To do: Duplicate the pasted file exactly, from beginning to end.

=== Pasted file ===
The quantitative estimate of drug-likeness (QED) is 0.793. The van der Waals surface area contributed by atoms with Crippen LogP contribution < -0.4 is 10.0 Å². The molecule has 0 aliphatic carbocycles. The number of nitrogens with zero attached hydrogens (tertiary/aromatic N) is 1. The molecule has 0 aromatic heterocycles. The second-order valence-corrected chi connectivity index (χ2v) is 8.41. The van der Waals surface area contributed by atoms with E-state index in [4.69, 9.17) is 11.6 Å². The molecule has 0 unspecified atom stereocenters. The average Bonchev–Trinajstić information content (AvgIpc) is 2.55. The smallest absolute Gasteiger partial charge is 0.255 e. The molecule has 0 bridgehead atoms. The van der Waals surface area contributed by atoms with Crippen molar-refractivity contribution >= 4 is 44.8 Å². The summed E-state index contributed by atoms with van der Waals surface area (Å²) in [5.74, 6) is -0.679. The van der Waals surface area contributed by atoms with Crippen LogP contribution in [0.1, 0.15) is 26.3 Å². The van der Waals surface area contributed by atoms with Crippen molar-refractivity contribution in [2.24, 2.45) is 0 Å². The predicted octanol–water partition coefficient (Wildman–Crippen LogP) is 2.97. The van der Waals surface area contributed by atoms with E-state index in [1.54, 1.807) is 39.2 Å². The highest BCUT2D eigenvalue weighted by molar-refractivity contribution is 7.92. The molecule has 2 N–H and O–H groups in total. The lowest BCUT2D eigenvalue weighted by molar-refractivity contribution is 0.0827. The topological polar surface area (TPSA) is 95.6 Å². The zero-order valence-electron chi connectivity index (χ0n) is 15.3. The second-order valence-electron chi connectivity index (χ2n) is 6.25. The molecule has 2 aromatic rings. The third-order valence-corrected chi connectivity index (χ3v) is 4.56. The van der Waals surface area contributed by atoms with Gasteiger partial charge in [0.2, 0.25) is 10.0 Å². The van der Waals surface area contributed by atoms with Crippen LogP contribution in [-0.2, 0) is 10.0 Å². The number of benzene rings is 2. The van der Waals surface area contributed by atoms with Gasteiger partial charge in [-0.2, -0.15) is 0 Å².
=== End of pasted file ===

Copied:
The quantitative estimate of drug-likeness (QED) is 0.793. The van der Waals surface area contributed by atoms with Crippen LogP contribution < -0.4 is 10.0 Å². The molecule has 0 aliphatic carbocycles. The number of nitrogens with zero attached hydrogens (tertiary/aromatic N) is 1. The molecule has 0 aromatic heterocycles. The second-order valence-corrected chi connectivity index (χ2v) is 8.41. The van der Waals surface area contributed by atoms with E-state index in [4.69, 9.17) is 11.6 Å². The molecule has 0 unspecified atom stereocenters. The average Bonchev–Trinajstić information content (AvgIpc) is 2.55. The smallest absolute Gasteiger partial charge is 0.255 e. The molecule has 0 bridgehead atoms. The van der Waals surface area contributed by atoms with Crippen molar-refractivity contribution >= 4 is 44.8 Å². The summed E-state index contributed by atoms with van der Waals surface area (Å²) in [5.74, 6) is -0.679. The van der Waals surface area contributed by atoms with Crippen LogP contribution in [0.1, 0.15) is 26.3 Å². The van der Waals surface area contributed by atoms with Crippen molar-refractivity contribution in [2.24, 2.45) is 0 Å². The predicted octanol–water partition coefficient (Wildman–Crippen LogP) is 2.97. The van der Waals surface area contributed by atoms with E-state index in [1.54, 1.807) is 39.2 Å². The highest BCUT2D eigenvalue weighted by molar-refractivity contribution is 7.92. The molecule has 2 N–H and O–H groups in total. The lowest BCUT2D eigenvalue weighted by molar-refractivity contribution is 0.0827. The topological polar surface area (TPSA) is 95.6 Å². The zero-order valence-electron chi connectivity index (χ0n) is 15.3. The second-order valence-electron chi connectivity index (χ2n) is 6.25. The molecule has 2 aromatic rings. The third-order valence-corrected chi connectivity index (χ3v) is 4.56. The van der Waals surface area contributed by atoms with Gasteiger partial charge in [0.2, 0.25) is 10.0 Å². The van der Waals surface area contributed by atoms with Crippen LogP contribution in [-0.2, 0) is 10.0 Å². The number of benzene rings is 2. The van der Waals surface area contributed by atoms with Gasteiger partial charge in [-0.2, -0.15) is 0 Å².